Sensible blogging

I’ve been following the latest blogger-getting-fired story with some interest. (If you haven’t seen about this – this is where a columnist for the New York Times read her nanny’s blog and fired the nanny; and then wrote about it in her column. Last time I noted (publicly) an incident like this, my sympathies were largely with the blogger (Joe Gordon, late of Waterstone’s and now of Forbidden Planet).

This time round my feelings are a bit more mixed, and I think the blogging nanny’s last entry helps me feel justified in that ambivalence. Working with children is just a bit different from working in a job where you are publicising books, and the parent, I think, is entitled to a little more of a comfort zone, however irrational and logically ill-founded, than the bookseller; and all kinds of personality issues which should ever be considered in the office do become important in the home. I hope I myself wouldn’t fire a blogging nanny, but I think her employers had an unquestionable right to take that into account if they wanted.

Having said that, while it may be within the bounds of acceptable behaviour for the parent to fire the blogging nanny, it is certainly not then within the bounds of acceptable behaviour to write a long newspaper article sensationalising the nanny’s blog, and I feel considerable sympathy for the nanny who as far as I can tell showed much more discretion in describing her employers than they have since done towards her.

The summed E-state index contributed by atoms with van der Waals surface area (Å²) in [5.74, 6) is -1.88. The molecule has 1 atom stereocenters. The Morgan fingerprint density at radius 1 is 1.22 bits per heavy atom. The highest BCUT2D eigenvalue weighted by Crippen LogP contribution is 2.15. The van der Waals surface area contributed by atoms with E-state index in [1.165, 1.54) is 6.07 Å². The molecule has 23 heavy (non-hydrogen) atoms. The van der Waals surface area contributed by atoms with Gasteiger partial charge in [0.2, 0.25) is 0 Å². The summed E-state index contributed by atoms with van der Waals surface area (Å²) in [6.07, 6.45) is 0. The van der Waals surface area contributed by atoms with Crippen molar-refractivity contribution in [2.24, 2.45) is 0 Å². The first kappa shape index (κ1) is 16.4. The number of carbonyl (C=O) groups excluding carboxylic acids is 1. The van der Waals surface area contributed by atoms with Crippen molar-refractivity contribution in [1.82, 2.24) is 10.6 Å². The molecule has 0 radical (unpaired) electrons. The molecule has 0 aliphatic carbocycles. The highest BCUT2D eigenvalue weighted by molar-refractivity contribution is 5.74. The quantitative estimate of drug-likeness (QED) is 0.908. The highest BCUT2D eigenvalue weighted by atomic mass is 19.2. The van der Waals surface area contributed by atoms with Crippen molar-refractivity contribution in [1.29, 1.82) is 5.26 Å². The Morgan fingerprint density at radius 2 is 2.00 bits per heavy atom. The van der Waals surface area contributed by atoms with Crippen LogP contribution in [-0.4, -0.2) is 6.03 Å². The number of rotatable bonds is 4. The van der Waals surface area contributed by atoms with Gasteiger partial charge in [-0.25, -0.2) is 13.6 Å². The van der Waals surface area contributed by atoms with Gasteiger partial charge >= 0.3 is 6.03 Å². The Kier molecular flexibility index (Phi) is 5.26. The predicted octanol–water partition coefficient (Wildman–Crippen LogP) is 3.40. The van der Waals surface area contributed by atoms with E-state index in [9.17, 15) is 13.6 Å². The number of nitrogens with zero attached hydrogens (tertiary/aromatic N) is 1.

I came across a blog the other day describing the life of a Western woman living in an Eastern European country, a moving account of her small child getting bigger and her own attempt to come to terms with her husband’s having recently admitted that he had an affair several years ago. She has posted enough information that I was able to google the husband’s fairly high-powered job almost instantly – she’s used their real names (and the real name of the head of the organisation for which the husband works) and the real city and country in which they are based. I attempted to be a Good Samaritan a few weeks ago, when it was my own organisation; perhaps I should make the same suggestion again…

One thought on “Sensible blogging

  1. I’ve heard other writers say this kind of thing, but it strikes me as really bizarre — for one thing, getting isolated and out of touch with the field, and for another thing, suddenly abandoning a hobby of decades. Why did you do this?

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